How fortunate it was to then remember a simple candle idea I had actually bookmarked. I mentioned it to my Antler Man whose mind was in sync with mine. Lickety split, up he came from the root cellar, carrying a box of small canning jars.

Penelope's ProgressOn and on it went; Penelope’s progress in pursuit of plaid. The cloth was laid and a cookie tin appeared. Cranberries rolled out of the refrigerator. The little plaid napkins I purchased at T.J. Maxx for half off of half off of the price some long ago Christmas past found their way to the table as well.

The pièce de résistance was to be had among my collection of Penny Books. Rather vain, I know, but, really, with a name like Penelope, books with my name in the title are few and far between. There, sitting atop my dresser, was none other that “Penelope’s Progress” clothed in a tartan wrap. A bit of irony is that I discovered it many moons ago in very same antique mall where I captured the gingerbread man.

It is nice, is it not, when a little light shines into our lives, gifting us in the simple pleasures among the rescued treasures along this road we call life?

 I hope you all had a merry little Christmas and for those of you celebrating Boxing Day today, enjoyment. Wherever your heart and spirit is, I hope a little light shines – and you catch your own gingerbread man.

Candle Jar

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The first Noel

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the angels did say
was to certain poor shepherds in fields as they lay . . .

We are settling in for a long winter’s nap here on the Cutoff.

It’s been a long day filled with errands laden with Christmas gifts, a stop at the grocers for flowers to freshen an arrangement and fresh vegetables for dinner, setting one table for Christmas Eve dinner and setting another for Christmas day’s.  A delectable supper was had with Jennifer and Jason amid the glow of candlelight. Blessings were given, gifts were exchanged, and the long glow of hope filled the air as Christmas Eve turns into Christmas Day.

To all you who have stopped for a bit, thank you for taking the time to come by.

“God Bless us every one”.    Tiny Tim, “A Christmas Carol”, by Charles Dickens

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DSCN6911Pinching and rolling, as the sweet aroma emanated from the oven, I thought of my childhood, my Yia Yia, and the trail of powdered sugar that has followed me all of my days – and well into Monday night as I baked kourambethes.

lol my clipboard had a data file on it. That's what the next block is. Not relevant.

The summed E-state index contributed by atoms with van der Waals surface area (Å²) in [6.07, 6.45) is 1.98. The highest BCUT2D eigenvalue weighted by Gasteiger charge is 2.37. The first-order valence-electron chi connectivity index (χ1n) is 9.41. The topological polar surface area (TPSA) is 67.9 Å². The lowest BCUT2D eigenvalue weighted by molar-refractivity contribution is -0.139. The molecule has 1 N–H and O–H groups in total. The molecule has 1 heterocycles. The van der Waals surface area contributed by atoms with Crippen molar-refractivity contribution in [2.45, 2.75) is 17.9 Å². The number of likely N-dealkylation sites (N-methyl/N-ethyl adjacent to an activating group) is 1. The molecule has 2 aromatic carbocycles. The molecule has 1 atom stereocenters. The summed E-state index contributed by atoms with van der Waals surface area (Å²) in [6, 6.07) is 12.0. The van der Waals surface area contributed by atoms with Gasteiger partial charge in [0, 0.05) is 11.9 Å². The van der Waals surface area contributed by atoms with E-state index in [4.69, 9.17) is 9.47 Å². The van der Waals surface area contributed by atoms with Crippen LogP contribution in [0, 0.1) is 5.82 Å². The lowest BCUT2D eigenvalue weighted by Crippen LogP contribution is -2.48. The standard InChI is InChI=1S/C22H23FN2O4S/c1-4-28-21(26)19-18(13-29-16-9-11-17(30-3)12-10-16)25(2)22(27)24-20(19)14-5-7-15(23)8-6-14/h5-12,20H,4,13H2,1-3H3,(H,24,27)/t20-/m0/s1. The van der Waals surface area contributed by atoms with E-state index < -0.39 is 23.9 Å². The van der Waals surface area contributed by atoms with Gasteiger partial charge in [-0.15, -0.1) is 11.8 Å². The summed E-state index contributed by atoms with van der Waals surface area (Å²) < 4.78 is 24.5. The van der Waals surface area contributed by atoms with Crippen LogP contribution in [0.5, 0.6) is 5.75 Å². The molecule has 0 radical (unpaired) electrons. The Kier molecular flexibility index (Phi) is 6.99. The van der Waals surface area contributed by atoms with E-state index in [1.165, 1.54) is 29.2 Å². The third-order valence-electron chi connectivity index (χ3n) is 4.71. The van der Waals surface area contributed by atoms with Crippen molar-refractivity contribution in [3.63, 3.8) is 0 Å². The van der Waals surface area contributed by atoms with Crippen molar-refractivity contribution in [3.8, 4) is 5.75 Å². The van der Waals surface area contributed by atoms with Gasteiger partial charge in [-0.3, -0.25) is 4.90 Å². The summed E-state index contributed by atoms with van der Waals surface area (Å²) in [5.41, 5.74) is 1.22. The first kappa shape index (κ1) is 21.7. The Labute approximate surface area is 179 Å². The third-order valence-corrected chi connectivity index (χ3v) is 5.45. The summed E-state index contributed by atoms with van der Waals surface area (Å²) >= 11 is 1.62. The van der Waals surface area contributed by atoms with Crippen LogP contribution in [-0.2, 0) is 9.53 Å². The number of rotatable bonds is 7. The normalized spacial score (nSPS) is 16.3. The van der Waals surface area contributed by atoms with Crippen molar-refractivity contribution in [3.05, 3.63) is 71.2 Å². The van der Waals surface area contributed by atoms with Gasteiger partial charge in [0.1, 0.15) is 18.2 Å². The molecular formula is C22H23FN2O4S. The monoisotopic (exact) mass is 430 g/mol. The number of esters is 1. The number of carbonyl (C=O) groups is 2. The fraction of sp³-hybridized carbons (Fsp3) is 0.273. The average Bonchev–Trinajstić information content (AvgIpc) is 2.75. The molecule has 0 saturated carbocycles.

Kourambethes are the delectable Greek powdered sugar butter cookies.

As I formed the dough, trying to keep the balls uniform in size, my earliest memories drifted in like the sweet powdered sugar of my childhood home. Many-a-morning,  I would slowly awaken to the distant whir of a motor. Opening my eyes, I would find our bedroom door closed and I would know by the sound that the “mixmaster” was spinning and kourambedes would soon be baked.

My grandmother, Yia Yia,  insisted that the “sweet butter” and confectioner’s sugar be beaten for an hour. I’m sure it heralds back to the time before electric mixers were common appliances and the women took turns hand turning the dough. I know it isn’t really necessary these days, with the power of a KithenAid, but, I beat the butter for an hour just the same.

Yia Yia once sent me to the neighborhood corner store, Fred and Ed’s, for sweet butter, which I could not find.  Returning,  empty-handed, she sent DSCN6902me back. I returned, near tears, Fred telling me he had no such butter. Aunt Christina saw me from her kitchen window; going to the store,  leaving the store, crossing the street, and taking the sidewalk that connected our two houses to our back doors. Back and forth she watched me obediently pass. Her house was the corner house with a clear view to Fred and Ed’s opposite her house.  She finally stopped me and asked what I was doing. “Yia Yia wants sweet butter, they don’t have any, but, she keeps sending me back”. My aunt explained that sweet butter was DSCN6903another name for unsalted butter. She  told me the color of the box I needed to find, then waited for me to once again enter the corner store – and finally finding the sweet butter!

So  . . . back to my baking, pinching and rolling my memories. My handed down recipe for kourambethes calls for a saucer of powdered sugar and 5 or 6 cups of “Swandsdown” cake flour, sifted three times. The only way I can tell if the mixture is ready to bake is to taste a pinched piece. Yia Yia always pinched off a small bit of dough for us to taste as children, and that is my true measure, to this day. Once the dough past the taste-test, the baking began. The scents and flavors of my life wafted from my childhood to that of my daughters, one of whom asked me if I would make kourambethes again. . .